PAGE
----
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ARTICLES / Spinal Injury / Spinal Cord Injury

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Spinal Cord Injury

By Marian M. Inguanzo, MSW, ACSW and
Mitchell A. Kaplan PhD, CPSP

(Page 1 of 3)  

As the Baby Boomer generation continues to age, many are learning that the simple everyday activities they once took for granted, such as getting into their own bathrooms, have become more challenging now that they have a mobility impairment that limits their ability to move about their home without assistance. According to national statistics from federally funded studies, there are an estimated 54 million Americans living with physical and mental disabilities in the United States today. This number is expected to increase to 70 million by the year 2030 as aging Baby Boomers enter their senior years and begin to experience increasing disabilities that may require them to leave their homes and seek alternative living arrangements, such as a retirement community, assisted living facility or a nursing home. In a public statement last summer, James E. Williams Jr., president and chief executive officer of the Easter Seals Society, called for action to create more accessible public living facilities for older individuals with disabilities.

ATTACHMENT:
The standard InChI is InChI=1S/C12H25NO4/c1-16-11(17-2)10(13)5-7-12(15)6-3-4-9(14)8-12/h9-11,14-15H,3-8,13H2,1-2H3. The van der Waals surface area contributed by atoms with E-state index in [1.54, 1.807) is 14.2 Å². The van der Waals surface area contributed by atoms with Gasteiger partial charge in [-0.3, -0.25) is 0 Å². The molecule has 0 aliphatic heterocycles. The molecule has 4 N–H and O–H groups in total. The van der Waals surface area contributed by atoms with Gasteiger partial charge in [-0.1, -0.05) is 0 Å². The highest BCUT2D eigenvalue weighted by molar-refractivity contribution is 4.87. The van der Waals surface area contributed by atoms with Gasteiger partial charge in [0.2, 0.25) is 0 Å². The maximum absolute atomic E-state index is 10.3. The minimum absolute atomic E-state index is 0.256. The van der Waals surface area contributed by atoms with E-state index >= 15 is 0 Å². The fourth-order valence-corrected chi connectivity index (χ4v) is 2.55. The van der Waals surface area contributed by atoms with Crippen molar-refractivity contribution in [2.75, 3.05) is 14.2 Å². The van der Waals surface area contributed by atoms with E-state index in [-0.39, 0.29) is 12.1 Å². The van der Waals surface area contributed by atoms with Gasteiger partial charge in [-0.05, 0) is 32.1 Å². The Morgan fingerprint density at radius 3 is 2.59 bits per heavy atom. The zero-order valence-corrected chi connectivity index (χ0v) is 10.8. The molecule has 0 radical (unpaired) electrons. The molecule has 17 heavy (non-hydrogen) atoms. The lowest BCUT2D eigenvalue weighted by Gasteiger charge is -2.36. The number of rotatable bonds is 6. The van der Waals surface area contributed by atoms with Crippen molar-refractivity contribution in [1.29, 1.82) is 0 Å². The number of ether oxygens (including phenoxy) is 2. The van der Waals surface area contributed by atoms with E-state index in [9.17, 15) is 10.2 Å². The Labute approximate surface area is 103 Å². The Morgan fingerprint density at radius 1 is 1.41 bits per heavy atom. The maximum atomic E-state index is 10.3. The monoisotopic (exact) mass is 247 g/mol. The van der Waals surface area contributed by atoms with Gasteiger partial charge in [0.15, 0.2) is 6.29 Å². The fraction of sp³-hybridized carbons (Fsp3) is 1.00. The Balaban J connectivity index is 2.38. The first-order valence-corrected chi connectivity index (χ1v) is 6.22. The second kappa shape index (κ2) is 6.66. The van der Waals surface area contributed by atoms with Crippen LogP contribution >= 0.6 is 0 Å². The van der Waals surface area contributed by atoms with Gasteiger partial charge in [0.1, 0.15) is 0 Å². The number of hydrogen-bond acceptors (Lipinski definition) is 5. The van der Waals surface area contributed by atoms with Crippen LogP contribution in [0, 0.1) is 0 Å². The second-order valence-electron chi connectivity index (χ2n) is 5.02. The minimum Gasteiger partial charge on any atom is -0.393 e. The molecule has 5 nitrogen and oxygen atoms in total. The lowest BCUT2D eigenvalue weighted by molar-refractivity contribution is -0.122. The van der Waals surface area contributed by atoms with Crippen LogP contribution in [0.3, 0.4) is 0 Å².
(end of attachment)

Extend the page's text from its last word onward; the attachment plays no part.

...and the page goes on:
As increasing numbers of American adults age, more and more of them want to remain independent at home for as long as possible rather than be forced into a nursing home due to the acquisition of a physical impairment. Data from a recent AARP survey found that 84 percent of the organizationís membership reported that they wished to remain in their current residence for as long as they could despite the fact that in 87 percent of the cases their current homes could no longer support their changing accessibility needs.This year marks the 15th anniversary of the Americans with Disabilities Act, a major piece of civil rights legislation that provides for greater social and economic participation of individuals with disabilities in every facet of American life through the implementation of improved public accessibility rights to employment, housing, public facilities and education. The act acknowledges the basic right of all disabled individuals, no matter what their age or impairment, to become fully participating members of our society through reasonable accommodation that limits or removes physical, social, and economic barriers that impede this participation in the institutions and activities of daily life that other Americans without disabilities take part in so freely. Since many American construction companies remain resistive to building new housing facilities that are completely disability friendly in terms of their accessibility, it is up to us as aging individuals with disabilities to band together to encourage builders to create more accessible housing for those of us who need it so that we can remain independent as we age in place. 

 

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